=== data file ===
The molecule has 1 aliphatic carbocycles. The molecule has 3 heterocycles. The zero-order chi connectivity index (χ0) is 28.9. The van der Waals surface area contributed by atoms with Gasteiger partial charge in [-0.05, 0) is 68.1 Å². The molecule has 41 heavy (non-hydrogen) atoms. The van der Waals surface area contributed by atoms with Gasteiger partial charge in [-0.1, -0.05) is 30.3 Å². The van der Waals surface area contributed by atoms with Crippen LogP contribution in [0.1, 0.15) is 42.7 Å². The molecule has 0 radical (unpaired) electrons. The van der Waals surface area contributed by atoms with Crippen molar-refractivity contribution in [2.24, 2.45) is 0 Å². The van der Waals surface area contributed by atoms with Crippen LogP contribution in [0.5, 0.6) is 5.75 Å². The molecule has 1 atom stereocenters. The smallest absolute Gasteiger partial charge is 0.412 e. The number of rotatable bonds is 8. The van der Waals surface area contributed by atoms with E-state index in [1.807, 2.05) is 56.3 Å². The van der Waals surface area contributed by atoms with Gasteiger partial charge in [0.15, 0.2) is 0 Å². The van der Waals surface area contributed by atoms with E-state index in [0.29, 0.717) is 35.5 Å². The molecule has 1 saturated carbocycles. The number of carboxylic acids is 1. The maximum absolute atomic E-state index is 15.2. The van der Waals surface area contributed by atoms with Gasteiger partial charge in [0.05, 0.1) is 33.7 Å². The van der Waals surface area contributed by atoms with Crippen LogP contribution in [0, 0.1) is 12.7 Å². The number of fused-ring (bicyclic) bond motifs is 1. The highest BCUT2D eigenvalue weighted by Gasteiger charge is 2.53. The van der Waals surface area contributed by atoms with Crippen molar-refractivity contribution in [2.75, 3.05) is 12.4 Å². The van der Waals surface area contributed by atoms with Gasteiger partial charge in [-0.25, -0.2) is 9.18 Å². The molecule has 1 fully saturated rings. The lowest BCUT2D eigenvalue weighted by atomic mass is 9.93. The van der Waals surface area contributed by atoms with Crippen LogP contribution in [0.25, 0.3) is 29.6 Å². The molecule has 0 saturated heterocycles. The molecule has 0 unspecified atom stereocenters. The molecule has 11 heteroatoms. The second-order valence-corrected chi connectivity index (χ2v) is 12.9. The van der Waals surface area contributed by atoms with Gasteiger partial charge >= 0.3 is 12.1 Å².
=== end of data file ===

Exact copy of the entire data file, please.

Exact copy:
The molecule has 1 aliphatic carbocycles. The molecule has 3 heterocycles. The zero-order chi connectivity index (χ0) is 28.9. The van der Waals surface area contributed by atoms with Gasteiger partial charge in [-0.05, 0) is 68.1 Å². The molecule has 41 heavy (non-hydrogen) atoms. The van der Waals surface area contributed by atoms with Gasteiger partial charge in [-0.1, -0.05) is 30.3 Å². The van der Waals surface area contributed by atoms with Crippen LogP contribution in [0.1, 0.15) is 42.7 Å². The molecule has 0 radical (unpaired) electrons. The van der Waals surface area contributed by atoms with Crippen molar-refractivity contribution in [2.24, 2.45) is 0 Å². The van der Waals surface area contributed by atoms with Crippen LogP contribution in [0.5, 0.6) is 5.75 Å². The molecule has 1 atom stereocenters. The smallest absolute Gasteiger partial charge is 0.412 e. The number of rotatable bonds is 8. The van der Waals surface area contributed by atoms with E-state index in [1.807, 2.05) is 56.3 Å². The van der Waals surface area contributed by atoms with Gasteiger partial charge in [0.15, 0.2) is 0 Å². The van der Waals surface area contributed by atoms with E-state index in [0.29, 0.717) is 35.5 Å². The molecule has 1 saturated carbocycles. The number of carboxylic acids is 1. The maximum absolute atomic E-state index is 15.2. The van der Waals surface area contributed by atoms with Gasteiger partial charge in [0.05, 0.1) is 33.7 Å². The van der Waals surface area contributed by atoms with Crippen LogP contribution in [0, 0.1) is 12.7 Å². The number of fused-ring (bicyclic) bond motifs is 1. The highest BCUT2D eigenvalue weighted by Gasteiger charge is 2.53. The van der Waals surface area contributed by atoms with Crippen molar-refractivity contribution in [2.75, 3.05) is 12.4 Å². The van der Waals surface area contributed by atoms with Gasteiger partial charge in [-0.25, -0.2) is 9.18 Å². The molecule has 1 fully saturated rings. The lowest BCUT2D eigenvalue weighted by atomic mass is 9.93. The van der Waals surface area contributed by atoms with Crippen LogP contribution in [0.25, 0.3) is 29.6 Å². The molecule has 0 saturated heterocycles. The molecule has 0 unspecified atom stereocenters. The molecule has 11 heteroatoms. The second-order valence-corrected chi connectivity index (χ2v) is 12.9. The van der Waals surface area contributed by atoms with Gasteiger partial charge >= 0.3 is 12.1 Å².